Pacific Crest Trail Section Profile: Sierra Nevada
While each section of the PCT boasts its own beauty, the High Sierra is commonly thought of as the most grandiose. This section spans 390.25 miles and has total elevation gain of 57,888 feet. It passes through multiple national parks and national forests, including Sequoia, Yosemite, and Kings Canyon. Management agencies for all these regions can be found here.
All the world lies warm in one heart, yet the Sierra seems to get more light than other mountains. The weather is mostly sunshine embellished with magnificent storms, and nearly everything shines from base to summit – the rocks, streams, lakes, glaciers, irised falls, and the forests of silver fir and silver pine. – John Muir
Terrain and Climate
The highest point in the High Sierra (and the entire PCT) is Forester Pass, which reaches 13,153 feet. Early and late in the season, conditions are difficult to traverse without mountaineering expertise and gear. Generally, thru-hikers heading northbound enter the Sierra starting in July, and SOBOs try to exit the Sierra no later than mid-October (entry date is more flexible for SOBOs). In both 2017 and 2019, high snow conditions have provided significant risks for NOBO hikers. High snow levels make navigation difficult, and river crossings in the spring melt are made much more dangerous. You can keep track of snow conditions here.
Note: Fires are not permitted above 10,000 feet / 3,048 m
The best approach to mountain passes is to summit in the morning—the earlier, the better. Later in the day, increasing temperatures can make for worse footing in the snow, making it more slippery and more likely to posthole. There are seven main mountain passes to be traversed in the Sierra.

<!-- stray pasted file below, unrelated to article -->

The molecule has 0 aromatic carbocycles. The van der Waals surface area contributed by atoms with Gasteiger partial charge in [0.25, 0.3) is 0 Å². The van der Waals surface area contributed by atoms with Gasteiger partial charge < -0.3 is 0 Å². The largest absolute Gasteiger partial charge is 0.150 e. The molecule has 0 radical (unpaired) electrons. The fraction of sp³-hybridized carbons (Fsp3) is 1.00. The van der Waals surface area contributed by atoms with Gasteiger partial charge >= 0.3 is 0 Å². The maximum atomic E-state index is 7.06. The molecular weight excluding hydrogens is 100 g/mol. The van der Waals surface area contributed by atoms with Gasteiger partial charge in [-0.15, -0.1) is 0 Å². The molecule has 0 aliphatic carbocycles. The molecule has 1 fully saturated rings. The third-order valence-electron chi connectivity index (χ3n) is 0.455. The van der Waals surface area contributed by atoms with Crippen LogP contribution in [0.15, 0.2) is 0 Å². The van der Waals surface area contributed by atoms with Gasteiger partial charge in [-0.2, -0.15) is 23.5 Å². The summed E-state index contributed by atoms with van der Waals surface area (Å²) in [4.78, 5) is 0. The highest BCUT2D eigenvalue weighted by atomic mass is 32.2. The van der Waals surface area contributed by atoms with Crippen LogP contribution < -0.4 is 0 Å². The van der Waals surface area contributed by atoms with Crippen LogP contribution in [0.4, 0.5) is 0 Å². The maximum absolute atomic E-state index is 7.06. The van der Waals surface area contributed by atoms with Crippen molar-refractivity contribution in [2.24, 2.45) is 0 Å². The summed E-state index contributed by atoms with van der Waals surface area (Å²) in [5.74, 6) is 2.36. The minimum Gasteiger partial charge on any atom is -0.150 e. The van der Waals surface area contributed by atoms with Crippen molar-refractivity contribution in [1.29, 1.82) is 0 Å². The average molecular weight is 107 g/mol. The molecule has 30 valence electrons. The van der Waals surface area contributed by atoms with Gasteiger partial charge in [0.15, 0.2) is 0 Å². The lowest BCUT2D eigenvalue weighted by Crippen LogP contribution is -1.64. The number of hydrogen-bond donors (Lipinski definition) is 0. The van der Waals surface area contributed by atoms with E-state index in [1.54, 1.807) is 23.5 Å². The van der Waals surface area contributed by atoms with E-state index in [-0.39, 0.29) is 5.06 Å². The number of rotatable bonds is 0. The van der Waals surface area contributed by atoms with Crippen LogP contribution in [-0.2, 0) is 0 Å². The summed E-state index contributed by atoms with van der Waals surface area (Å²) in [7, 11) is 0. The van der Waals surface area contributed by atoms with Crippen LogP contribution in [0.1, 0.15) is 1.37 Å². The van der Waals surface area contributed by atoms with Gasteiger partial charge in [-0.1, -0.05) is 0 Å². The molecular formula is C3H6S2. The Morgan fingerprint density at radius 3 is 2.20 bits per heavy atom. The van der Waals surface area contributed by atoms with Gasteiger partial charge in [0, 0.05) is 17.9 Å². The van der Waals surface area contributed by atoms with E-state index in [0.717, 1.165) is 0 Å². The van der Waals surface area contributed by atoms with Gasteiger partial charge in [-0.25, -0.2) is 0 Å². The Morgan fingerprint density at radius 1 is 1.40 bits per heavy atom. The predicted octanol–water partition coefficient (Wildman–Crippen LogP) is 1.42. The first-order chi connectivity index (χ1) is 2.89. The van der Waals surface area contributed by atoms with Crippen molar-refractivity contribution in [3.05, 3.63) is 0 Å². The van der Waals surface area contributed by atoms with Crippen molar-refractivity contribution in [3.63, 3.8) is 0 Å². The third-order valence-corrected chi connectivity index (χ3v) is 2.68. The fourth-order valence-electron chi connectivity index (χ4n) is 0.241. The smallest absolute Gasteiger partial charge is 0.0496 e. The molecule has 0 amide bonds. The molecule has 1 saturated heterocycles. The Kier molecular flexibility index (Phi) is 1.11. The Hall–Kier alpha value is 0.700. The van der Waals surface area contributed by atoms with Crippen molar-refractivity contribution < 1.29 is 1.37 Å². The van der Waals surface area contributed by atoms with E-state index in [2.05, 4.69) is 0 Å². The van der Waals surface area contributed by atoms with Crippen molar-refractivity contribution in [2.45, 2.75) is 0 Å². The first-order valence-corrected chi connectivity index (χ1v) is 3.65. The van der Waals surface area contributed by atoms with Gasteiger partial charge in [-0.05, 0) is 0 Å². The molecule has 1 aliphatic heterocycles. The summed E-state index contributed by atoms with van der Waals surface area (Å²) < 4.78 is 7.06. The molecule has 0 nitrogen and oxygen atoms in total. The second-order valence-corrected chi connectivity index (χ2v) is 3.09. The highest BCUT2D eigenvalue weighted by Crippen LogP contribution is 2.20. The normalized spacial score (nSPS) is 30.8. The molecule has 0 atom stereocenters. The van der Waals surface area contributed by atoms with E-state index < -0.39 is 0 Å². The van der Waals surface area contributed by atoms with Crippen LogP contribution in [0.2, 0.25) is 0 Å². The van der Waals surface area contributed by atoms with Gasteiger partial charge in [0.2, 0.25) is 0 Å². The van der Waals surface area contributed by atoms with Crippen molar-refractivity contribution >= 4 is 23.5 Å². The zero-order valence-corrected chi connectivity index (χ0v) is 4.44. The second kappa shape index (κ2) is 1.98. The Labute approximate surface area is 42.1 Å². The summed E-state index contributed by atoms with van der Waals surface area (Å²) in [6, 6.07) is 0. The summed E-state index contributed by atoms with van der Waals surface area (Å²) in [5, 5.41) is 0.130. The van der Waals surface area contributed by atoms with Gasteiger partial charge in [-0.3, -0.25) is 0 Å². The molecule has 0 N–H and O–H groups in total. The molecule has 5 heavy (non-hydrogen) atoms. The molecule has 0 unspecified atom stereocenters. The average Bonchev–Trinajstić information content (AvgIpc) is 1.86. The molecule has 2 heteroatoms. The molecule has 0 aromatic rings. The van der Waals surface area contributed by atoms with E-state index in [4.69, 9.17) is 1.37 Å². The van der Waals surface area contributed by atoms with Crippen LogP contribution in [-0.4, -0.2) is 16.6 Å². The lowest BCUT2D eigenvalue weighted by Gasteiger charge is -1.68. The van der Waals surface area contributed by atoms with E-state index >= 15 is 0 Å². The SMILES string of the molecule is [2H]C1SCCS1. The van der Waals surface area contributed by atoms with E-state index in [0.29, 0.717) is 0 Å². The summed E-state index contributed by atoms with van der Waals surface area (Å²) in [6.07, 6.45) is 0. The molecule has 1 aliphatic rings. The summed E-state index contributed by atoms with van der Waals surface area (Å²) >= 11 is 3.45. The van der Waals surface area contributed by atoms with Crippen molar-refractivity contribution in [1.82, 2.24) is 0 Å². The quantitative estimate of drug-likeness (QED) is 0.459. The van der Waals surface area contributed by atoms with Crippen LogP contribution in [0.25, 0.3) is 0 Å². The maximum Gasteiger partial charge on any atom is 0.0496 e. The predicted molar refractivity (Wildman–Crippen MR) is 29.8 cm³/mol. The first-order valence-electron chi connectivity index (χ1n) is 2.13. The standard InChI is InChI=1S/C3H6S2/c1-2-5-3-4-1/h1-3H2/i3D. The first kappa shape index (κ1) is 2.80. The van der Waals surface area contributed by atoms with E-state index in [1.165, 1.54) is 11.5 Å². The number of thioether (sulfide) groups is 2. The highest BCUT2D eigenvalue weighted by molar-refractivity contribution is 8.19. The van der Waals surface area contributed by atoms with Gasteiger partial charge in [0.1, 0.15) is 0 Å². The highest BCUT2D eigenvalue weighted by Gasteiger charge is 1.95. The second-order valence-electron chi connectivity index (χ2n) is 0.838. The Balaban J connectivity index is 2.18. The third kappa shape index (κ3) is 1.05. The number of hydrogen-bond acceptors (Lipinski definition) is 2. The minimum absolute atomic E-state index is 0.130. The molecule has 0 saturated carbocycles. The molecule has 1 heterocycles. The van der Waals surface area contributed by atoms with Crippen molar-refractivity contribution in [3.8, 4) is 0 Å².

In order from south to north:
- Forester Pass (13,153 ft / 4,009 m)
- Glen Pass (11,926 ft / 3,635 m)
- Kearsarge Pass (11,709 ft / 3,569 m)
- Pinchot Pass (12,107 ft / 3,690 m)
- Mather Pass (12,100 ft / 3,688 m)
- Muir Pass (11,955 ft / 3,644 m)
- Sonora Pass (9,624 feet / 2,933 m)
Flora and Fauna
There is a drastic change in flora and fauna as you pass from the desert to stark granite peaks. The alpine zone sits above 10,000 feet, which is above the treeline and boasts limited plant life other than grasses and lichen. Below treeline, you will find a variety of tree species, including pines, firs, and even giant sequoias. There tends to be plenty of water in this section, but with that will come bugs.
The lizards and scorpions of the desert fade away as well, replaced with marmots, squirrels, and bears. Because of the prevalence of bears in this region, you must carry a bear can between mile 750 and mile 1,018.3 (Bridgeport, CA). Simply hanging food is not acceptable; you must use a certified bear-proof container. Rangers will issue tickets for those traveling without a bear can. Many thru-hikers use a BV500, but there are alternatives. Most ship them to either Kennedy Meadows or Lone Pine; you can slap a shipping label right on one and send it through USPS. Lone Pine is a more difficult resupply location because you need to hitch about an hour out of Horseshoe Meadows, but that’s 50 miles fewer that you don’t need to carry a bear can, and resupplying in Lone Pine can be cheaper than doing it at the Kennedy Meadows General Store.